Why it should not be a matter of 'us versus them' on roads
π Our road safety expert says motorists are too quick to lay blame with cyclists and pedestrians
EVERY week we receive many emails from the public on road safety issues.
Without doubt the topic that's raised most frequently is the behaviour of cyclists and pedestrians.
Many complain about the cavalier behaviour of cyclists in particular and their 'a la carte' attitude to the rules of the road - running red lights being the biggest offence.
While cyclists and pedestrians must respect the rules of the roads, drivers must do the same and are not beyond reproach themselves.
It's easy for drivers to complain about cyclists from behind a tonne of metal, because when something does go wrong, they will not suffer the greater injuries.
It's not about taking sides.
But I honestly have to say that when reading some of the feedback that's sent in you cannot help but feel that some drivers are being overly 'territorial' in their attitudes to road use.
While I would empathise with the sentiment of those who write in to complain about the errant behaviour of cyclists and pedestrians, it simply does not fit the profile of a large proportion of vulnerable road user casualties.
Analysis of fatal collisions last year clearly shows that a sizeable proportion involving pedestrians or cyclists involved older people and children.
Almost half of cyclists and two-thirds of pedestrian deaths fall into these age brackets.
In particular half of all pedestrians killed were older and had an average age of 73.
Of course nobody has exclusive rights to the road.
It's a public place, a shared space and we all have a duty of care to use it safely.
Pedestrians, cyclists and drivers have a responsibility to treat each other with respect and follow the rules of the road.
This is especially important given the fact that there was a 24pc increase in vulnerable road user deaths in 2014.
For pedestrians and cyclists, this means being seen, putting into practice what we were taught when we were children when crossing the road and not breaking traffic lights if we are cycling.
However, there is an additional burden of responsibility on drivers to take care when sharing the roads with the most vulnerable members of the community.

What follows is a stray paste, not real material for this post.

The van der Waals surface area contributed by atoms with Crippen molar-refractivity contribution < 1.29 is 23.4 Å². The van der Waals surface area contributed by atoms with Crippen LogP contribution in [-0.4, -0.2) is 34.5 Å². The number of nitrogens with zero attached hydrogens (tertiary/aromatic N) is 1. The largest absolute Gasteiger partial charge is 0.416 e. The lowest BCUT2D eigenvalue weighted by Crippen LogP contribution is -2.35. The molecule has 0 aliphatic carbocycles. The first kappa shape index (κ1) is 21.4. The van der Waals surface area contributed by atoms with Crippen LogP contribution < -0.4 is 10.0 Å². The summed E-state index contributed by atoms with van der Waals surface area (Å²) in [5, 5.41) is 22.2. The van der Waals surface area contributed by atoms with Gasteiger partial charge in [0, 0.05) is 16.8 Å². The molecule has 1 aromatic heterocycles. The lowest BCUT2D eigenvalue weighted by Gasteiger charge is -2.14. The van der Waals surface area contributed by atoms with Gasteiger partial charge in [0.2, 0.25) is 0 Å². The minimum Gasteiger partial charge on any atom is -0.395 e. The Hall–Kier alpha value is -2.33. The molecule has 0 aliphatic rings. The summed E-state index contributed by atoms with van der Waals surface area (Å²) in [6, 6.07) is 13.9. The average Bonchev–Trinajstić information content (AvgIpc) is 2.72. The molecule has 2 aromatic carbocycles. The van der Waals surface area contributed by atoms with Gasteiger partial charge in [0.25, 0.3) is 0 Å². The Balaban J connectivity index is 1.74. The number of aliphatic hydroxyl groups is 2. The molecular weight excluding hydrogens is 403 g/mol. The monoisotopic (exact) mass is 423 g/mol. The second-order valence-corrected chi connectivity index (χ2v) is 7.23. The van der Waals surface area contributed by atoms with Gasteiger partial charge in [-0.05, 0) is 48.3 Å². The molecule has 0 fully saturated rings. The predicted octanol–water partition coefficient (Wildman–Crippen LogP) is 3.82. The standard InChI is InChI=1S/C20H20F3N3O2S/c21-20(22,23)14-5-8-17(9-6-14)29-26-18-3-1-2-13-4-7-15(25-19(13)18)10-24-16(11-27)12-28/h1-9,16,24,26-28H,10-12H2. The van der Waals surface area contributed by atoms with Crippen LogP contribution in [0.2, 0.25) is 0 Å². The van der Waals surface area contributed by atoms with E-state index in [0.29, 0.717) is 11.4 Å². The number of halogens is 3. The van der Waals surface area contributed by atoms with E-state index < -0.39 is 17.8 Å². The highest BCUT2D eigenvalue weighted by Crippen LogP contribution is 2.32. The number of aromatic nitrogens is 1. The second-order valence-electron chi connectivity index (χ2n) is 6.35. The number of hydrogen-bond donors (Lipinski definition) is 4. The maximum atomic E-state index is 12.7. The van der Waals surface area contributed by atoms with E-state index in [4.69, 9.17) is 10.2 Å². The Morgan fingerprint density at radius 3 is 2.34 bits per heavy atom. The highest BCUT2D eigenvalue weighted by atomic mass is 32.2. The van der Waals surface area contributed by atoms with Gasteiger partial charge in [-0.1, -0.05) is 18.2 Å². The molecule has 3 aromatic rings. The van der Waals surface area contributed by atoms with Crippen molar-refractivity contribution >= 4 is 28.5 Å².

This is because regardless of who is at fault, the speed of the vehicle at the time of impact will determine if the pedestrian or cyclist suffers serious injury or death.
This is simply the laws of physics.
Drivers need to pay greater attention to their speed, particularly in urban areas, as this pre-crash factor has the biggest bearing on outcome.
And the vast majority of drivers are speeding in areas that are used in large numbers by vulnerable road users.
A recent free speed survey conducted by the RSA found that, currently, 82pc of drivers are exceeding the 50kmh speed limit in urban national areas.
So to put this in context, nine out of ten pedestrians, hit by a vehicle at 60kmh will die.
If they are struck at 50kmh, their survival is in the balance.
Most drivers are speeding in our towns and villages when they should be choosing an appropriate speed for the environment and their surroundings.
Add to this the fact that drivers are becoming increasingly distracted at the wheel, and it puts cyclists and pedestrians at greater risk.
The results of an RSA observational study in mid-December indicates the number of people talking or texting on the phone while driving is getting worse.
One-in-12 drivers are using their phone while driving, compared to 1 in 25 in 2013.
In the 'us versus them' debate that is raging between cyclists, pedestrians and drivers it's worth remembering they are more alike than we think.
Figures from the UK, for example, show that 80pc of cyclists hold a driving licence and that one-in-five drivers cycle at least once a month.
So quite often they're the same people. It should not be a matter of 'us v them'.